Over the years, we have had many members from our migraine.com community share their experiences with acupuncture and herbs and while nearly all seem to express they find it relaxing,soothing and an enjoyable experience, unfortunately their migraines remain unrelenting. However, of course many DO experience extremely positive results and consider the therapy successful. That being said, unfortunately it still remains a “no size fits all approach” for treatment. Some may consider it their “cure” because it is helping to keep another attack from coming…but migraine is a lifelong genetic neurological disorder. I have a few articles I thought I’d pass along so you may see from our community’s perspective, why they are taken a back when they are promised a cure:

    https://migraine.com/blog/migraine-cure/

    https://migraine.com/blog/migraine-pet-peeve-the-word-cure/

    Again, thank you for taking a minute to share the wonderful treatment you are providing to your patients and especially for being part of our community!

    Warmly,
    Joanna (Migraine.com Team)

  • pami
    3 years ago

    What an amazing analogy!! I absolutely love this. This is something I can share with friends so that they may actually have an inkling of what we have to endure. Thank you for your words! Let us all continue to kill the insects..

  • MargoW
    3 years ago

    Amazing and beautiful summary of the tricks and trials of migraines. I’ve had them for over 34 years now and your poem sums it up well. The only thing I would add is that, after so many years, no medications have an affect any more, not even the Botox. I have nothing but opiates, ice, and essential oils to help me endure, and even those aren’t enough. Every day is spent waiting for the next one, knowing they are daily and I’m nearly out of options. Cephaly doesn’t help, nerve blocks, Botox, and sphenocath procedures don’t work. I really don’t want to go to the point of implanting a nerve device, but I fear that I can’t go on if I can’t get any relief – even a day would be welcome.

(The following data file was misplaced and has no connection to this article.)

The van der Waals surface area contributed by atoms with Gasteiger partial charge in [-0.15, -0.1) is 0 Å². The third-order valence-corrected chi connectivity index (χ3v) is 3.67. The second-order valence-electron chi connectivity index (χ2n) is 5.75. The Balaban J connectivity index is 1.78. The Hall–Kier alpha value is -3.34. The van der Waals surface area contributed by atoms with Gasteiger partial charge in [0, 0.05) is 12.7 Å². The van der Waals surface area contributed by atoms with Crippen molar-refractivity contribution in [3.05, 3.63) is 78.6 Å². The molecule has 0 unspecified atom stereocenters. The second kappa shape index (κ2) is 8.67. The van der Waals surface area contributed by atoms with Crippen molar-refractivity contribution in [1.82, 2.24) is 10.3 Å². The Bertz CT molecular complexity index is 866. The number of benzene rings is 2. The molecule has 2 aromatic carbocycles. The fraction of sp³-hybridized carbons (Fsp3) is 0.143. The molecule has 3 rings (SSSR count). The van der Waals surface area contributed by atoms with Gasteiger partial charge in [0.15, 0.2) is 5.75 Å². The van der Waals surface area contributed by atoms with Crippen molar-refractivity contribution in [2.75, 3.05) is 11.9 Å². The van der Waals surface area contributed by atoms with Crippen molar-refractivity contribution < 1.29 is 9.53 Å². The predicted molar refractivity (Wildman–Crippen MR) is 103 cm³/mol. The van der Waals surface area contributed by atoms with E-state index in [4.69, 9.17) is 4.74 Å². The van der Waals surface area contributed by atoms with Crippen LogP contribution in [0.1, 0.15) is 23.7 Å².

Thank you for your lovely poem. It’s made me feel less alone.
    Best wishes to you.

  • Jojiieme
    3 years ago

    I love this! Really brings home the annoying, shadowing factor – what I think of as my personal ‘zombie in the mirror’. 🙂
    Hollybee, thank you! I hope you have some light and easy days ahead!

  • Dori Fritzinger
    3 years ago

    Amen- one of the best and awesome description of living with a migraine disease !!!!!

  • clare
    3 years ago

    This is so great. There are so many different experiences of migraine so not every article rings true for me, but this sums up my experience so well. I have shared this on facebook to try and help my family and friends understand a little better. x

  • Kathy
    3 years ago

    WOW! I can totally relate to this! thank you for sharing!

  • Poll